“The first wave of modernism was about beauty and sensuality, but the second wave may be about confrontation – confronting the mistakes of the past,” said Brad McKee, Editor, Landscape Architecture Magazine, at The Second Wave of Modernism II: Landscape Complexity and Transformation, a day-long conference organized by the Cultural Landscape Foundation at the Museum of Modern Art (MoMA) in New York City. McKee described the changes that have overcome American cities: the rise of global competition and the decline of large-scale manufacturing, the mass number of companies and people who fled industrial waterfronts, leaving toxic wastelands. “This is the industrial legacy designers confront.”
He added that toxic brownfield sites have proliferated over the years with devastating but often undiagnosed effects on families. The idea that human health and the built environment are linked has only been gaining steam in the past 10 years. But now at least, “obesity, diabetes, asthma, depression, anxiety can all be attributed to factors in the environment.” For McKee, the public is also now skeptical about “big ideas”, grand concepts imposed by policymakers and designers. Urban dwellers can see the damage these ideas can cause so the next waves of Modernism in cities may focus more on “places for people,” and integrating public health and ecological sustainability into design.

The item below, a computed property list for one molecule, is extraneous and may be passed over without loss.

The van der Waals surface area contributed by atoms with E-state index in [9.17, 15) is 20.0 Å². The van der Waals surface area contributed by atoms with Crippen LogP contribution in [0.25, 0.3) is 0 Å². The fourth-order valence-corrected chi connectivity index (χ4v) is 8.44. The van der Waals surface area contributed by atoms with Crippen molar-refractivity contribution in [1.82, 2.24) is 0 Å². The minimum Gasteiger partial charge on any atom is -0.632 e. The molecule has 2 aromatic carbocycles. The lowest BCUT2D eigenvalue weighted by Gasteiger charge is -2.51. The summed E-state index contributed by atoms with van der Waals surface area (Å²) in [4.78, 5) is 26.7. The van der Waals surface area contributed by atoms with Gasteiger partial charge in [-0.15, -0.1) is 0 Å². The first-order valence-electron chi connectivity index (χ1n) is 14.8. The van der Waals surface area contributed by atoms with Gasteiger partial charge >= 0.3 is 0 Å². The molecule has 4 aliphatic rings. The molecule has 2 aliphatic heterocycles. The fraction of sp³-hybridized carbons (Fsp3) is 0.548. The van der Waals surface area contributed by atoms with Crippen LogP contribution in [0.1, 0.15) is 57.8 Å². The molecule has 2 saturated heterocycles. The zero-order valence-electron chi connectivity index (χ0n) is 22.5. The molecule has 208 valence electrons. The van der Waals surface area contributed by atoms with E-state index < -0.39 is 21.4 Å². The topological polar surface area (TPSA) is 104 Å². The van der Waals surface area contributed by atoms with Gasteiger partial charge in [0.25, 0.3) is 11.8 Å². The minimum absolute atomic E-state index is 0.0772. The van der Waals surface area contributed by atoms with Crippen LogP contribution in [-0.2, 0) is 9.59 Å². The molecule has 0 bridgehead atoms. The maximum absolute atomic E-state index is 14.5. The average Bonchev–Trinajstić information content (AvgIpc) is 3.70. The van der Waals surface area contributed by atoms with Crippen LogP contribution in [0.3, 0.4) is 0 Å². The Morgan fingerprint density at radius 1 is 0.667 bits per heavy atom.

Some high-profile landscape architects described how they are tackling some of these challenges:
The Beauty of Derelict Landscapes
Julie Bargmann, ASLA, Founding Principal, D.I.R.T. Studio, said Modern architects and landscape architects thought of their starting point as a cleared site or site that was “not a site at all.” All the better to build their idealized forms on top of a blank slate. Now, thinking has changed: site matters. “Site specificity has become important for those not caught in formalism.”
Bargmann grew up in New Jersey. “The turnpike was my landscape.” Industrial sites form a specific landscape, a landscape shaped by machines. These landscapes are the effects of the “ambitious imprint of labour” as represented by Diego Rivera’s murals of labourers, which exemplify the romance of industrial labour. Because of this, “we can’t clear these embedded histories.” They are important.